“It’s hard to imagine a building in Alaska whose innovation is in the cooling system,” says Steve Theno, PDC’s principal mechanical engineer.

Rauchenstein says the building also contains a steam absorption plant which uses the steam to generate chilled water for cooling the buildings on the upper campus.

The steam is generated as a byproduct of power generation needed to run the campus’ cooling systems. “The steam is essentially free,” he says.

Daylighting controls are another neat feature, says PDC senior associate Robert Posma Jr. The building has a lot of glass, so outside facing spaces incorporated photo sensors that automatically adjust to the light level needed. So fewer lights might be needed on a sunny day, but the lights will be brighter if it’s dreary outside.

Laboratory spaces vent directly outside, which can be a source of a lot of waste heat. Rauchenstein says a heat pipe heat recovery system is being installed in the exhaust streams that will harvest the heat for use in other places inside the building.

Theno says other innovations were included, such as LED lighting and smart heating and light systems that sense when people are present in a room and can lower thermostats and turn off lights when people leave. Rauchenstein says clients are more frequently asking for these types of innovations but, ultimately, the project has to make monetary sense. The features included in the Life Sciences building, he says, will pay for themselves in fewer than 10 years.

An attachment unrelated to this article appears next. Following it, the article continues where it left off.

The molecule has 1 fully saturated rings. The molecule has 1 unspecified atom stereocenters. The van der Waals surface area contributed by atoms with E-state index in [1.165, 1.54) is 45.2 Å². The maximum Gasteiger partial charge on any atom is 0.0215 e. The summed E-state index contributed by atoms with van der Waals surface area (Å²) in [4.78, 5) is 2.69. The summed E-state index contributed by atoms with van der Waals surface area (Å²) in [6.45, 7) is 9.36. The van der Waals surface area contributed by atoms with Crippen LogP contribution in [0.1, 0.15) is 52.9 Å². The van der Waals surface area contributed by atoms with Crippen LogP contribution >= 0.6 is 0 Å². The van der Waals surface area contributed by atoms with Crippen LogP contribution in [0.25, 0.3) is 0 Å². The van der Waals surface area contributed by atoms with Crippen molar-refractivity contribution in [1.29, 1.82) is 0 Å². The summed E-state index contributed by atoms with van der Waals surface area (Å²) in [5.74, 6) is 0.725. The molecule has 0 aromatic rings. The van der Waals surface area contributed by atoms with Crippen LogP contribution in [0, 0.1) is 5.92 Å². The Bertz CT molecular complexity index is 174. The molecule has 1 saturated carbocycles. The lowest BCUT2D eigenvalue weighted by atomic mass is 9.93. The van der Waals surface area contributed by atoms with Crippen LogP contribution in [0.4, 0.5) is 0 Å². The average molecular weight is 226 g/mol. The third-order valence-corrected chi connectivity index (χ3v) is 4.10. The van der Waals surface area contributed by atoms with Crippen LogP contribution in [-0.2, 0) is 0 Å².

The building will be complete in spring 2013 and in use in the fall.

Theno says energy costs have almost always been at the forefront of discussions when they’ve worked with rural communities in the past 15-20 years simply because energy costs were so high. But as energy costs rise, more clients in Southcentral Alaska are asking for buildings that are more efficient or environmentally sustainable.         

 

Freelance journalist Rindi White lives in Palmer.

This article first appeared in the February 2013 print edition of Alaska Business Monthly magazine.